Of fruits and vegetables: Savory vs. sweet

We often go to our favorite grocery store or farm market to buy fresh fruits and vegetables to add to our diets. Many people even plant vegetable gardens, fruit trees and small fruits such as strawberries for their culinary delights.

Have you ever wondered why fruit is classified as fruit and why a vegetable is classified as a vegetable? What type of question is that? Hold on; let me explain.

Culinary uses methods in which a plant is prepared, and its traditional use decides classification as a vegetable or fruit. Fruits are classified as being sweet or tart and vegetables as having a savory taste.

This classification has even been proven in the court of law, when it was brought before the Supreme Court in 1893, in the case of Nix v. Hedden, to decide the status of a tomato. At that time, the government-imposed import duties on vegetables but not fruits. Even though botanically a tomato is a fruit the court unanimously classified it as a vegetable. Rhubarb has also been subject to legal scrutiny by the court and was classified as a fruit due to its culinary use in desserts.

The Oxford Dictionary describes botany as the scientific study of plants including their physiology, structure, genetics, ecology, distribution, classification, and economic importance. Breaking this down further, botanists consider fruits as ripened ovaries of a flowering plant which develops after its seeds have been fertilized. This definition would not only include cantaloupe, peaches, and watermelons but also olives, avocados, peppers, cucumbers and tomatoes.

The botanical definition of a vegetable is anything that is the root, stem, leaf or flower of a plant. Rhubarb as well as the leafy stalks of celery are technically vegetables. This means broccoli and cauliflower are vegetables because at harvest we consume the unopened flower buds of these plants. Botanically zucchini and beans are fruits, while potatoes and carrots are vegetables.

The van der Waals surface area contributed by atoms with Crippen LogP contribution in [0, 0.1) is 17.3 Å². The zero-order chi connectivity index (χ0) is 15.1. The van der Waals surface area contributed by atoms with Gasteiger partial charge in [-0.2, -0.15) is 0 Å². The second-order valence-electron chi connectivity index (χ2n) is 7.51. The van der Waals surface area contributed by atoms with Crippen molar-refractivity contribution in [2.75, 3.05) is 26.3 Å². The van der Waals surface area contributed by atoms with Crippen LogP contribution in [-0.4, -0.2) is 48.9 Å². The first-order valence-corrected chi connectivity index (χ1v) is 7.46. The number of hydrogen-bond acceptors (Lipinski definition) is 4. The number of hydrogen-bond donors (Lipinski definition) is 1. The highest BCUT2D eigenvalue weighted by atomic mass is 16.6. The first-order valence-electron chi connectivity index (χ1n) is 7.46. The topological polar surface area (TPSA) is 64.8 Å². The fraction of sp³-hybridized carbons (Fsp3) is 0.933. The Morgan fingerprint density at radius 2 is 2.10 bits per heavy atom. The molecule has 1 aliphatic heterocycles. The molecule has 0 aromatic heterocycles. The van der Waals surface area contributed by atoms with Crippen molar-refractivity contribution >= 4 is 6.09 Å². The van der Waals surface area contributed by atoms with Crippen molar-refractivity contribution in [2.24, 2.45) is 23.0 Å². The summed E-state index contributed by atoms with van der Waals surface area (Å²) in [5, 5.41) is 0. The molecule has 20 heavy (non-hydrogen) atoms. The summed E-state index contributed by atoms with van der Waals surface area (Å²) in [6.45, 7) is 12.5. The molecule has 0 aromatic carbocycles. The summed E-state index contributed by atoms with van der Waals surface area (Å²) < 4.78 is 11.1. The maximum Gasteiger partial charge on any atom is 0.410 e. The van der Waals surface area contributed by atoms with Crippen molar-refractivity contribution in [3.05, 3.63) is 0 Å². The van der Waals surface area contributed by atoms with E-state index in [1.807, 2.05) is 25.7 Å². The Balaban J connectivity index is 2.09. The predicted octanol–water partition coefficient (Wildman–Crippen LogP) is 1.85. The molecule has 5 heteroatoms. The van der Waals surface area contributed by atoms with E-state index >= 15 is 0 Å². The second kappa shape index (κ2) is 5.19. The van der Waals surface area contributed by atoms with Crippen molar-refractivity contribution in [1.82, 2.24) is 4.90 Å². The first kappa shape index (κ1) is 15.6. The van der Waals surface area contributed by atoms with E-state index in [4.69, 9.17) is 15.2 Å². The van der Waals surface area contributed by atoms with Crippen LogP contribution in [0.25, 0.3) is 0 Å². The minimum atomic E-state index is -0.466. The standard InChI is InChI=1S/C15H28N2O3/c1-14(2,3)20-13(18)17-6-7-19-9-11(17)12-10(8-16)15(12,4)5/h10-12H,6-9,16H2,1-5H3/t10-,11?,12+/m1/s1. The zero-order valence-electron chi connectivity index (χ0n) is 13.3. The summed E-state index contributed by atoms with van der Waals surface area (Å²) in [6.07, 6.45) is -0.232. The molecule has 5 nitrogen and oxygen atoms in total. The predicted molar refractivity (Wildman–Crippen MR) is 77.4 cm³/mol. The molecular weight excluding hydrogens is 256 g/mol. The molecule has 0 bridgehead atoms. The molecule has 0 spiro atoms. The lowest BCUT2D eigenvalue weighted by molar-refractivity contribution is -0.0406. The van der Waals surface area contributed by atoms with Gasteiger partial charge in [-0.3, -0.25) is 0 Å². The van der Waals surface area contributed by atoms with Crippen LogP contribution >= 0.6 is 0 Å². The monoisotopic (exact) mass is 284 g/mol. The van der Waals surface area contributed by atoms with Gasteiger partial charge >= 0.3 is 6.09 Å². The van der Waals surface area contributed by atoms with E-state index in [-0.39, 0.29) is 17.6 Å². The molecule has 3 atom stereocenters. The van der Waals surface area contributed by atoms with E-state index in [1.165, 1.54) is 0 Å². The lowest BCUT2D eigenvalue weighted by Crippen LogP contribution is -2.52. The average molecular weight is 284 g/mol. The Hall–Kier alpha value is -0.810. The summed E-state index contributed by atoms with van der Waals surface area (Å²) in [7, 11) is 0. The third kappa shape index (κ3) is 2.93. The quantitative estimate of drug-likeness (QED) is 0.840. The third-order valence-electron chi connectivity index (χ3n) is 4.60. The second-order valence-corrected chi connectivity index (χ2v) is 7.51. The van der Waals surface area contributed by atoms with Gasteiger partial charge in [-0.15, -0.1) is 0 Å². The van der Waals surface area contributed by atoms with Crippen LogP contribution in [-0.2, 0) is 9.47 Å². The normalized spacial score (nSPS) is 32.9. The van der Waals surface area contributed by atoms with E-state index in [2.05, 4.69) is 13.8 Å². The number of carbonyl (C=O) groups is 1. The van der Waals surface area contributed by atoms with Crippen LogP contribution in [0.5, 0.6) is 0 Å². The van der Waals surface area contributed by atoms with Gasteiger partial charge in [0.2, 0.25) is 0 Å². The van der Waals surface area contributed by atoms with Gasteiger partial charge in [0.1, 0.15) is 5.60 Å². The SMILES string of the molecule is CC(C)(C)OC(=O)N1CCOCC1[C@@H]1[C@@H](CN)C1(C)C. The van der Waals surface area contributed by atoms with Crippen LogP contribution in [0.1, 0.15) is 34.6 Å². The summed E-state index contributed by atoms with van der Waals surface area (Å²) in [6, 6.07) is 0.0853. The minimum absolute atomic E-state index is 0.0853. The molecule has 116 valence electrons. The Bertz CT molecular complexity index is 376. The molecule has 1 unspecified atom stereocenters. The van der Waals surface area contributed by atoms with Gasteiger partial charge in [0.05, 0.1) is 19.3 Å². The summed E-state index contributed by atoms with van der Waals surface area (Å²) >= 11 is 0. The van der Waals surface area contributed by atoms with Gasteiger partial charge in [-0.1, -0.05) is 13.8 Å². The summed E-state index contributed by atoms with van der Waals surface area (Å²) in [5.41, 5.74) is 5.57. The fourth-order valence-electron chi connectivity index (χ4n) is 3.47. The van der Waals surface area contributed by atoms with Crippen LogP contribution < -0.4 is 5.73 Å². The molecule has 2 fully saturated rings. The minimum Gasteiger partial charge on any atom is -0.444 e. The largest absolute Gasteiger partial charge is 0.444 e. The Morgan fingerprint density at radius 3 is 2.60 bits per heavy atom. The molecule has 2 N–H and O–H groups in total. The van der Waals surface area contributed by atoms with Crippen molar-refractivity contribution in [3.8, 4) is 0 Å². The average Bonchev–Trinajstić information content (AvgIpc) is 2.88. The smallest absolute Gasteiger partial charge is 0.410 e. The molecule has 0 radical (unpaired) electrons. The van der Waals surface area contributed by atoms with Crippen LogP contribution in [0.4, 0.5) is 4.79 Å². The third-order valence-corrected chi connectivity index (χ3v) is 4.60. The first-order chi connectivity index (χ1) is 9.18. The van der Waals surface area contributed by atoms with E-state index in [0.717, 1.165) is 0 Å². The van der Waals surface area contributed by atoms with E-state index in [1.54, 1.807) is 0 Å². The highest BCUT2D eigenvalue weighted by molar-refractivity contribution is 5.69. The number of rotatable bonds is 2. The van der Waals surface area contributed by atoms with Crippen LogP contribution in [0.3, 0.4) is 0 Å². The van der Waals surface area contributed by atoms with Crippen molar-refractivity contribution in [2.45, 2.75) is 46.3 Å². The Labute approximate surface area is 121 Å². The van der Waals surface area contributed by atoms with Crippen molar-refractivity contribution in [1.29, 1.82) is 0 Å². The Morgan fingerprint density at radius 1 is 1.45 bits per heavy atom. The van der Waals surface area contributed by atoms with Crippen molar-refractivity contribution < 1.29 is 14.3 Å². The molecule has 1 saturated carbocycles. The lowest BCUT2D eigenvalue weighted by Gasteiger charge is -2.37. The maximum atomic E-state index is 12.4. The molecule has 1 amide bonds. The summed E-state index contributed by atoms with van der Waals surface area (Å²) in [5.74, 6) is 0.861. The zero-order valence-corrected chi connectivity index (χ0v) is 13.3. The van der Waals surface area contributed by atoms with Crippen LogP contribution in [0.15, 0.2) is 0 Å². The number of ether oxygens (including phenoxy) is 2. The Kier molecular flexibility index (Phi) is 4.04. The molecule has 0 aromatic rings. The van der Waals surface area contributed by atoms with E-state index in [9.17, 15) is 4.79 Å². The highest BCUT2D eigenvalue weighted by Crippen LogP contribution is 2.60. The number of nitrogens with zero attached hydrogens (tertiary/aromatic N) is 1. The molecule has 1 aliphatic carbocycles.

Berries are defined as fruits that come from a single ovary but have multiple seeds. Grapes and bananas fall into this category. Did you know peppers also fall into this category and are botanically a berry?

As with all things in horticulture, there are always exceptions. Strawberries are not considered a fruit or a vegetable. Hold onto your seat, they belong to a special plant structure known as fleshy receptacles. Doesn’t that sound delicious spread over your morning toast? The only fruit part of a strawberry is its seeds. Other fleshy receptacles include raspberries and blackberries. When raspberries are harvested, the fruit comes off the receptacle (the white central core that stays on the plant), and the berry is hollow inside. In blackberries, the receptacle stays attached to the fruit when picked.

How about a quiz: What is a peanut’s botanical classification?

If you answered vegetable, your argument would be that it grows underground with the roots. If you answered fruit, your argument would be that it grows underground in pods as ripened ovaries like above ground beans.

If you answered a nut, your argument would be the author of this article is a nut case. Hmm, based on these arguments, what is correct answer? This author refuses to answer this question for obvious reasons.

Regardless of how you classify fruits and vegetables, enjoy a large variety of these savory and sweet delights in your daily diet to promote good health and add enjoyment to your culinary experience.

The author acknowledges Kathy Wolfe, retired Skagit County-Washington State University Extension master gardener for her contributions to this article.